Upcoming Events: Humanities

Thu 4/24

Image - Diversity and Accomplishment: Celebrating Assyrian Contributions to Bagh

Diversity and Accomplishment: Celebrating Assyrian Contributions to Baghdad's Golden Age

Date: Thu, April 24, 2014
Time: 6:00 PM

Nicholas Al-Jeloo, Ph.D. in Syriac Studies

From 762 until the Mongol conquest in 1258, Baghdad was the center of the Islamic, Christian and Jewish worlds, home to the Abbasid Caliphate, a major Christian patriarchate and the Jewish exilarchate. It is often forgotten that though Arab Muslims ruled, they were not originally in the majority. At Baghdad's House of Wisdom, Arabic translations of Greek, Mesopotamian, Persian and Indian medicine and philosophy were rare indeed. Most were translated directly into Syriac (a dialect of Aramaic), the language of ethnic Assyrians, whose religious leaders, scientists, physicians and philosophers made invaluable contributions which influenced Baghdad's intellectual institutions and shaped Islamic civilization itself.

Wed 4/30

Image - Humanities West Book Discussion - The Caliph's Splendor: Islam and the W

Humanities West Book Discussion - The Caliph's Splendor: Islam and the West in the Golden Age of Baghdad by Benson Bobrick

Date: Wed, April 30, 2014
Time: 5:30 PM
Lynn Harris, Moderator

Join us to discuss the achievements of Harun al-Rashid, the legendary caliph of The Thousand and One Nights, whose actual court was nearly as magnificent as the fictional one. When Harun came to power, the Islamic empire stretched from the Atlantic to India, and in Baghdad's House of Wisdom, great works from Greece and Rome were preserved and studied, and new ideas were developed in astronomy, geometry, algebra, medicine and chemistry that have enhanced civilization ever since. Lynn Harris will lead the discussion.

Thu 5/29

Image - The Faraway Nearby

The Faraway Nearby

Date: Thu, May 29, 2014
Time: 6:00 PM

Rebecca Solnit, Author, The Faraway Nearby

Award-winning San Francisco author Solnit reaches beyond her own life to the stories she heard and read that helped her navigate the difficult journey through her mother's illness, disintegrating memory and eventual death. Exploring the essential elements of empathy for dealing with irreparable loss, Solnit has created a marvelous Russian doll of a book with a narrative as rich as the fairy tales she recreates.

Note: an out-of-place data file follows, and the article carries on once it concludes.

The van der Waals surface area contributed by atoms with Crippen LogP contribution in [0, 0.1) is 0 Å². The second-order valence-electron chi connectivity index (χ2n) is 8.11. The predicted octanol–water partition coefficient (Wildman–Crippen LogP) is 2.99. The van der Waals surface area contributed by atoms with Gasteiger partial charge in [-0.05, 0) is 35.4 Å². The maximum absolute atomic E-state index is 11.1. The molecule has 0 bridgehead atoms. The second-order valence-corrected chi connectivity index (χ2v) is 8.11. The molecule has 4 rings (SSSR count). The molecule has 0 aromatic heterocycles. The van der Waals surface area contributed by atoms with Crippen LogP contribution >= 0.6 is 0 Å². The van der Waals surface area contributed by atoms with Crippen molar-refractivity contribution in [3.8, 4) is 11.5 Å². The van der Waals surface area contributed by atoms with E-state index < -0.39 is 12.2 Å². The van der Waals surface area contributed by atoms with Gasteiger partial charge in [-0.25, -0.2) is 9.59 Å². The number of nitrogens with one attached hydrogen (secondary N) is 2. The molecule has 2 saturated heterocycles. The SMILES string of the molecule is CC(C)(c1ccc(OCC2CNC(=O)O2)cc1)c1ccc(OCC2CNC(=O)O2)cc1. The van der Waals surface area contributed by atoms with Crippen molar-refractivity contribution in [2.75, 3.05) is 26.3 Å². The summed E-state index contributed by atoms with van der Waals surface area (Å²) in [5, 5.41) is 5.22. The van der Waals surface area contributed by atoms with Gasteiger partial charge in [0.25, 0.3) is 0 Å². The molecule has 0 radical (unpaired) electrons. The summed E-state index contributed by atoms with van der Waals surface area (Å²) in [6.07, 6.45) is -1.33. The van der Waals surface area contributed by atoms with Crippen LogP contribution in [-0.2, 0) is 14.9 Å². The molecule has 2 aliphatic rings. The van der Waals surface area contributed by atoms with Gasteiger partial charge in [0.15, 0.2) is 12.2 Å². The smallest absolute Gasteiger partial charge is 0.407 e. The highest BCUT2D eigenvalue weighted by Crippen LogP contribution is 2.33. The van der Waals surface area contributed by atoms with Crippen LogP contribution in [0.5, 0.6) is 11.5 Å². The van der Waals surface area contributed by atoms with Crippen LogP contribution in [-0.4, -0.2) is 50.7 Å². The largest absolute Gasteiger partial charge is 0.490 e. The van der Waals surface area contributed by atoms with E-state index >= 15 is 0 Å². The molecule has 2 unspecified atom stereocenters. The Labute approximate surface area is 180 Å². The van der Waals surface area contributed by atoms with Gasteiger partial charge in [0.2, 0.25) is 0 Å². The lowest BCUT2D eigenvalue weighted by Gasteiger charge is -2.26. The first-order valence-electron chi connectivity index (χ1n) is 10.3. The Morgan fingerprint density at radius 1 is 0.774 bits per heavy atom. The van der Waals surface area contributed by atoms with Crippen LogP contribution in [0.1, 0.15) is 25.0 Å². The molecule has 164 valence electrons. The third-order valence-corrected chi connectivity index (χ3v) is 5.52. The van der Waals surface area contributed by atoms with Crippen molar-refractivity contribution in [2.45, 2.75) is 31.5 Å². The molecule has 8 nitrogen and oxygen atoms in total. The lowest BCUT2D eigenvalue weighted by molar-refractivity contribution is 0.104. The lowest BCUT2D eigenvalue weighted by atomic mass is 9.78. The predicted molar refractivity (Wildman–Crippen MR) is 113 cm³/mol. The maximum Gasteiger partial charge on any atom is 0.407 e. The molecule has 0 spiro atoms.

Mon 8/11

Image - The Men's Story Project

The Men's Story Project

Date: Mon, August 11, 2014
Time: 6:00 PM
Celebrates men’s beauty and humanity and stimulates dialogue.

Josie Lehrer, ScD, Founder/Director, Men’s Story Project; Senior Technical Specialist, Gender, Violence and Health, International Center for Research on Women

For this summer's August platforum series, Monday Night Philosophy highlights the Men's Story Project, a replicable storytelling and dialogue project in which men publicly share life stories that explore social ideas about masculinity, through the lens of their own experience. The MSP highlights men's stories that are less often heard, breaks the silence on issues including sexism, racism, homo/transphobia, ableism and violence, celebrates men’s beauty and humanity and stimulates critical dialogue on masculinities. The MSP aims to help expand the presence of genuine self-expression, health and justice in communities.


Mon 8/25

Image - The San Francisco LGBT Struggle for Freedom Revisited: Catholic Power an

The San Francisco LGBT Struggle for Freedom Revisited: Catholic Power and the Right to the City

Date: Mon, August 25, 2014
Time: 6:00 PM

Bill Issel, Professor of History Emeritus, San Francisco State University

The LGBT movement of the 20th century became one of the challenges to Catholic power that Walter Lippmann called "the acids of modernity." Bill Issel's new book, Church and State in the City, describes how, in San Francisco, the church and laypeople worked to make it a Catholic city. They wanted to make their city a place where residents would be secure against modernity's incursions. By the 1940s, Catholic power reached its zenith just as LGBT newcomers began demanding equal rights to the city. This story helps explain the city's robust opposition to LGBT activists' call for broader American freedoms in the 1950s and beyond.